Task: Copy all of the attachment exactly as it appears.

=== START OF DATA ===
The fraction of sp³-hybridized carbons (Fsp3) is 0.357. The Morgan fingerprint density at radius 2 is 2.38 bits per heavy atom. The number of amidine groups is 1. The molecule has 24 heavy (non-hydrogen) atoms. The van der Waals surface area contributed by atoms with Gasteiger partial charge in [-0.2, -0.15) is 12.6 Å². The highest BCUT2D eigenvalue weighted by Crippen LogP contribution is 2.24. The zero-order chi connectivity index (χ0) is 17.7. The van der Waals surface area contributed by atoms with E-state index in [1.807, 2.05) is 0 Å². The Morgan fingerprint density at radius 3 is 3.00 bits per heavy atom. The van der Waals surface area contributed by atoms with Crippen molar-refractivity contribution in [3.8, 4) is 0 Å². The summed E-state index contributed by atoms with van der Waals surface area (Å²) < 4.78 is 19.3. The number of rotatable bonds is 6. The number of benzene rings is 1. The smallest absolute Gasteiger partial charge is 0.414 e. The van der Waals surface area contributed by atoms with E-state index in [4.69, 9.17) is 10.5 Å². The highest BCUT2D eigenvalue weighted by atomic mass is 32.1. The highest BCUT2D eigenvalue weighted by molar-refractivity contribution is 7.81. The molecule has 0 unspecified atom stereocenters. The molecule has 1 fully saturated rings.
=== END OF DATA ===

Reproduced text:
The fraction of sp³-hybridized carbons (Fsp3) is 0.357. The Morgan fingerprint density at radius 2 is 2.38 bits per heavy atom. The number of amidine groups is 1. The molecule has 24 heavy (non-hydrogen) atoms. The van der Waals surface area contributed by atoms with Gasteiger partial charge in [-0.2, -0.15) is 12.6 Å². The highest BCUT2D eigenvalue weighted by Crippen LogP contribution is 2.24. The zero-order chi connectivity index (χ0) is 17.7. The van der Waals surface area contributed by atoms with E-state index in [1.807, 2.05) is 0 Å². The Morgan fingerprint density at radius 3 is 3.00 bits per heavy atom. The van der Waals surface area contributed by atoms with Crippen molar-refractivity contribution in [3.8, 4) is 0 Å². The summed E-state index contributed by atoms with van der Waals surface area (Å²) < 4.78 is 19.3. The number of rotatable bonds is 6. The number of benzene rings is 1. The smallest absolute Gasteiger partial charge is 0.414 e. The van der Waals surface area contributed by atoms with E-state index in [4.69, 9.17) is 10.5 Å². The highest BCUT2D eigenvalue weighted by atomic mass is 32.1. The highest BCUT2D eigenvalue weighted by molar-refractivity contribution is 7.81. The molecule has 0 unspecified atom stereocenters. The molecule has 1 fully saturated rings.